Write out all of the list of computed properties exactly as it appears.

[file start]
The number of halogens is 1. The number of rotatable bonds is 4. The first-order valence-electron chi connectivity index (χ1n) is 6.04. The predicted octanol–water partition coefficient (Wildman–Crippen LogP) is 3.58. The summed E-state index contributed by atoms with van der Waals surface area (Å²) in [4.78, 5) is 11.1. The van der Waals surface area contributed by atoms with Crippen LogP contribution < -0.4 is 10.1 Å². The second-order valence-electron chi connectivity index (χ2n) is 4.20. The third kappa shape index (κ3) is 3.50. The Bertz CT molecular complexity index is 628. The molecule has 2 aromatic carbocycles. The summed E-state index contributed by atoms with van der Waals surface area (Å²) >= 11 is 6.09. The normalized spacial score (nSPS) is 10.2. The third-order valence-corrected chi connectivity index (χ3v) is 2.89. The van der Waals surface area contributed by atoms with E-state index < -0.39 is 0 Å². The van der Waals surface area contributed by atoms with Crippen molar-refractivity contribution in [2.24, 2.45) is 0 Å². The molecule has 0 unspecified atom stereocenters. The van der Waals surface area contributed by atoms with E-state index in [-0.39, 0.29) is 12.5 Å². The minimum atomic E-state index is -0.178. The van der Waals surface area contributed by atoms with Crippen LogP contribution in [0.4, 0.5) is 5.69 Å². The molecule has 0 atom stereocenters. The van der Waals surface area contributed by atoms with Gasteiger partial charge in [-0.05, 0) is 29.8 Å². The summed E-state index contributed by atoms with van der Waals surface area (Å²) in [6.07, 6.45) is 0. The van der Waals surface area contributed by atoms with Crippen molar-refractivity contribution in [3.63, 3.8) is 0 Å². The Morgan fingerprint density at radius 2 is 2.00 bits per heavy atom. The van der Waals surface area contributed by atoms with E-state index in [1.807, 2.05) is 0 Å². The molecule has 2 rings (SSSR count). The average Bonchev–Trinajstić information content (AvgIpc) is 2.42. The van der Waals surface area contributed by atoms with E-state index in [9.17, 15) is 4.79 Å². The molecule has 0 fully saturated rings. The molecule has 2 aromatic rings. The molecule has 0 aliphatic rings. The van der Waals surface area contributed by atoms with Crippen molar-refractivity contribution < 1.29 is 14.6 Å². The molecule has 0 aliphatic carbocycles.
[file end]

The number of halogens is 1. The number of rotatable bonds is 4. The first-order valence-electron chi connectivity index (χ1n) is 6.04. The predicted octanol–water partition coefficient (Wildman–Crippen LogP) is 3.58. The summed E-state index contributed by atoms with van der Waals surface area (Å²) in [4.78, 5) is 11.1. The van der Waals surface area contributed by atoms with Crippen LogP contribution < -0.4 is 10.1 Å². The second-order valence-electron chi connectivity index (χ2n) is 4.20. The third kappa shape index (κ3) is 3.50. The Bertz CT molecular complexity index is 628. The molecule has 2 aromatic carbocycles. The summed E-state index contributed by atoms with van der Waals surface area (Å²) >= 11 is 6.09. The normalized spacial score (nSPS) is 10.2. The third-order valence-corrected chi connectivity index (χ3v) is 2.89. The van der Waals surface area contributed by atoms with E-state index < -0.39 is 0 Å². The van der Waals surface area contributed by atoms with Crippen molar-refractivity contribution in [2.24, 2.45) is 0 Å². The molecule has 0 unspecified atom stereocenters. The van der Waals surface area contributed by atoms with E-state index in [-0.39, 0.29) is 12.5 Å². The minimum atomic E-state index is -0.178. The van der Waals surface area contributed by atoms with Crippen LogP contribution in [0.4, 0.5) is 5.69 Å². The molecule has 0 atom stereocenters. The van der Waals surface area contributed by atoms with Gasteiger partial charge in [-0.05, 0) is 29.8 Å². The summed E-state index contributed by atoms with van der Waals surface area (Å²) in [6.07, 6.45) is 0. The van der Waals surface area contributed by atoms with Crippen molar-refractivity contribution in [3.63, 3.8) is 0 Å². The Morgan fingerprint density at radius 2 is 2.00 bits per heavy atom. The van der Waals surface area contributed by atoms with E-state index in [1.807, 2.05) is 0 Å². The molecule has 2 rings (SSSR count). The average Bonchev–Trinajstić information content (AvgIpc) is 2.42. The van der Waals surface area contributed by atoms with E-state index in [9.17, 15) is 4.79 Å². The molecule has 0 fully saturated rings. The molecule has 2 aromatic rings. The molecule has 0 aliphatic rings. The van der Waals surface area contributed by atoms with Crippen molar-refractivity contribution < 1.29 is 14.6 Å². The molecule has 0 aliphatic carbocycles.